Untraceable: Tracers, Book 1

UntraceableAuthor: Laura Griffin
Book Name: Untraceable
Series: Tracers
Order: #1
Genre: Suspense/Romance
Rating:  Okay


Private investigator Alexandra Lovell uses computer skills and cunning to help clients drop off the radar and begin new lives in safety. Melanie Bess, desperate to escape her abusive cop husband, was one of those clients. But when Melanie vanishes for real, Alex fears the worst, and sets out to discover what happened. Using every resource she can get her hands on — including an elite team of forensic scientists known as the Tracers, and a jaded, sexy Austin PD detective — Alex embarks on a mission to uncover the truth.

As far as homicide cop Nathan Deveraux is concerned, no body means no case. But as much as he wants to believe that Alex’s hunch about Melanie’s murder is wrong, his instincts — and their visceral attraction — won’t let him walk away. As a grim picture of what really happened begins to emerge, Nathan realizes this investigation runs deeper than they could ever have guessed. And each step nearer the truth puts Alex in danger of being the next to disappear….

Review:  This was a frustrating read because the blurb leads you to expect one thing, but you really kind of get another.  I really was expecting more of a true police/crime drama or even something focusing on forensic or computer investigation.  What I got instead was something that felt like I was missing a whole heck of a lot, as if I jumped into the middle of a series and didn’t read the books that lead up to this one.  Since this is the first book in the series, that is apparently not the case, though after some deeper digging, it looks like there may be at least one book that has some of those missing pieces, but it isn’t in this series.  Even though you can supposedly read the books in this series in any order, there is still enough that transfers over, by the looks of it, from one book to another to leave you feeling as though you missed something if you don’t.  I’m so not a fan of that.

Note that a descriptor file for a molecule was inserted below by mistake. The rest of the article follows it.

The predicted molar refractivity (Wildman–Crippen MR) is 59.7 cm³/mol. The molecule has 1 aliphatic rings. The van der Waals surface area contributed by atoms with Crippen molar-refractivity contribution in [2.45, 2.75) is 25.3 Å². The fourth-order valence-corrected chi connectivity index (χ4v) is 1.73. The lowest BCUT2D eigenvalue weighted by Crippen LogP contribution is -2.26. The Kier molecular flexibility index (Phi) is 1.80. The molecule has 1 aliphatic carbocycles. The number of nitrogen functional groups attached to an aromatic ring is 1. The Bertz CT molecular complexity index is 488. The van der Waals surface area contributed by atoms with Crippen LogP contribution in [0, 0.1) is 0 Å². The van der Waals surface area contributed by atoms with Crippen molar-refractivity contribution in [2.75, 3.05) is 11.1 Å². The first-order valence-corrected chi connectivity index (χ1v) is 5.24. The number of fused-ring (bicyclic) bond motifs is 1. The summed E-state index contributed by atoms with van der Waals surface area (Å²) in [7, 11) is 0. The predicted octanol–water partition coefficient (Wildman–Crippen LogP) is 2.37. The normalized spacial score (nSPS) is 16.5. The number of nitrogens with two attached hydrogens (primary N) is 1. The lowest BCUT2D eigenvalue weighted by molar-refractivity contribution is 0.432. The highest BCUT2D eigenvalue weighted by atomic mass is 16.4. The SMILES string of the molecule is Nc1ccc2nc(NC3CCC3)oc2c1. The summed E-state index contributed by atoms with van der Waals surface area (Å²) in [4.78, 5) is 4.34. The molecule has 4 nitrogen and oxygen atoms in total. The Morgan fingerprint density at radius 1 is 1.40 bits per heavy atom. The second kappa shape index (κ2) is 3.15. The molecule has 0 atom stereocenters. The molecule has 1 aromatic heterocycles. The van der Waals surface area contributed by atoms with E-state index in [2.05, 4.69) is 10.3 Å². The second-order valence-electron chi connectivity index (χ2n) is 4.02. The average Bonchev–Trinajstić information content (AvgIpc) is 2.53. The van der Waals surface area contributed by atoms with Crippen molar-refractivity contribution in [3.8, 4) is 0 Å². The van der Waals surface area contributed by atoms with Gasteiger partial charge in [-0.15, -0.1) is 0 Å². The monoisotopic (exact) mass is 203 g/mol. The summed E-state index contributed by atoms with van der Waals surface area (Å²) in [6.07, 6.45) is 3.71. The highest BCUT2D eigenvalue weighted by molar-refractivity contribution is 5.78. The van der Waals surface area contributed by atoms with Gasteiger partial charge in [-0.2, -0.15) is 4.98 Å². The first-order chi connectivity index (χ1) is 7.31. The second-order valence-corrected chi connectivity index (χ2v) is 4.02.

I also struggled with the characters.  There was just too much jumping around and not much of that giving any real insight into the characters to give the reader a chance to know them.  There were some really tiny, brief allusions to history, but it was dealt with in a way that made me feel as if I should already know it, like it was given in some other book.  There is very little actual personality shown by either Nathan or Alex and what we do see is sometimes contradictory or is such a singular note that it kind of hangs out there all by itself without really tying in to anything else, that it ends up being a nothing kind of thing or just confusing.

Between expecting something more investigative or technically focused, feeling a little lost on the history and the way this had some rather harsh transitions from one plot line (Melanie going missing) to another (the romance between Nathan and Alex) this whole story felt choppy, as though it was missing something to give it a more solid, cohesive feel.  When it was all said and done, I’m not sure I could tell you “This was a romance” or “This was a suspense novel” or really what the focus of this book was, because I don’t think it new what it was supposed to be.  The lack of definition, in the end, left me wondering what the story was actually about, in this really weird way that I am struggling to express.  It wasn’t a story about Alex and what she does.  It wasn’t a story about Nathan being a cop.  It wasn’t about Melanie going missing or the uber famous lab that did some of the forensic work.  But it was, too.  It is as if you have all these story lines, but none are actually the main story, but that they are all side plots.  Like I said, it was just weird.

The story was decent, but it just all felt tossed together, unfinished and just not fully fleshed out.


Author: TJ Fox

I am a slightly sane artist, amateur photographer, book addict, wife, mom and raging introvert. I have more hobbies than I can count, so it is beyond shocking that I manage to find time to do any of them, let alone most of them and still have time to do anything else. Of all the talents I claim, writing wasn’t one of them until my muse dropped the idea for a book on my head.

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